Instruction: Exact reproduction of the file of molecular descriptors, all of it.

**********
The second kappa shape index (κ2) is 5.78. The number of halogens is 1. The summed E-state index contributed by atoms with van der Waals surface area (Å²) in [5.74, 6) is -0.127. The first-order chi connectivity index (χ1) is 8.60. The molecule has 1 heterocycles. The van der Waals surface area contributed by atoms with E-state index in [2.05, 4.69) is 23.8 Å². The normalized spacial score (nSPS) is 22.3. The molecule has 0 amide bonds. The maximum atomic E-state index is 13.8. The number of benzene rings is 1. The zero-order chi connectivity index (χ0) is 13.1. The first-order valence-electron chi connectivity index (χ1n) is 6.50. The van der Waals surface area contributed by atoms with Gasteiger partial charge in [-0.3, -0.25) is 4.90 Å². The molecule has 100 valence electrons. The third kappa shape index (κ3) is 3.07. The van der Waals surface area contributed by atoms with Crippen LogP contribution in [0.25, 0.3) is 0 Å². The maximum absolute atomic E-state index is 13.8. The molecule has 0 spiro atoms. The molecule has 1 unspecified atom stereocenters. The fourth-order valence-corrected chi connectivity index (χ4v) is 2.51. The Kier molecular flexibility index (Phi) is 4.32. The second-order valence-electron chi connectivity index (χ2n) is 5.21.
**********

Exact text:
The second kappa shape index (κ2) is 5.78. The number of halogens is 1. The summed E-state index contributed by atoms with van der Waals surface area (Å²) in [5.74, 6) is -0.127. The first-order chi connectivity index (χ1) is 8.60. The molecule has 1 heterocycles. The van der Waals surface area contributed by atoms with E-state index in [2.05, 4.69) is 23.8 Å². The normalized spacial score (nSPS) is 22.3. The molecule has 0 amide bonds. The maximum atomic E-state index is 13.8. The number of benzene rings is 1. The zero-order chi connectivity index (χ0) is 13.1. The first-order valence-electron chi connectivity index (χ1n) is 6.50. The van der Waals surface area contributed by atoms with Gasteiger partial charge in [-0.3, -0.25) is 4.90 Å². The molecule has 100 valence electrons. The third kappa shape index (κ3) is 3.07. The van der Waals surface area contributed by atoms with Crippen LogP contribution in [0.25, 0.3) is 0 Å². The maximum absolute atomic E-state index is 13.8. The molecule has 0 spiro atoms. The molecule has 1 unspecified atom stereocenters. The fourth-order valence-corrected chi connectivity index (χ4v) is 2.51. The Kier molecular flexibility index (Phi) is 4.32. The second-order valence-electron chi connectivity index (χ2n) is 5.21.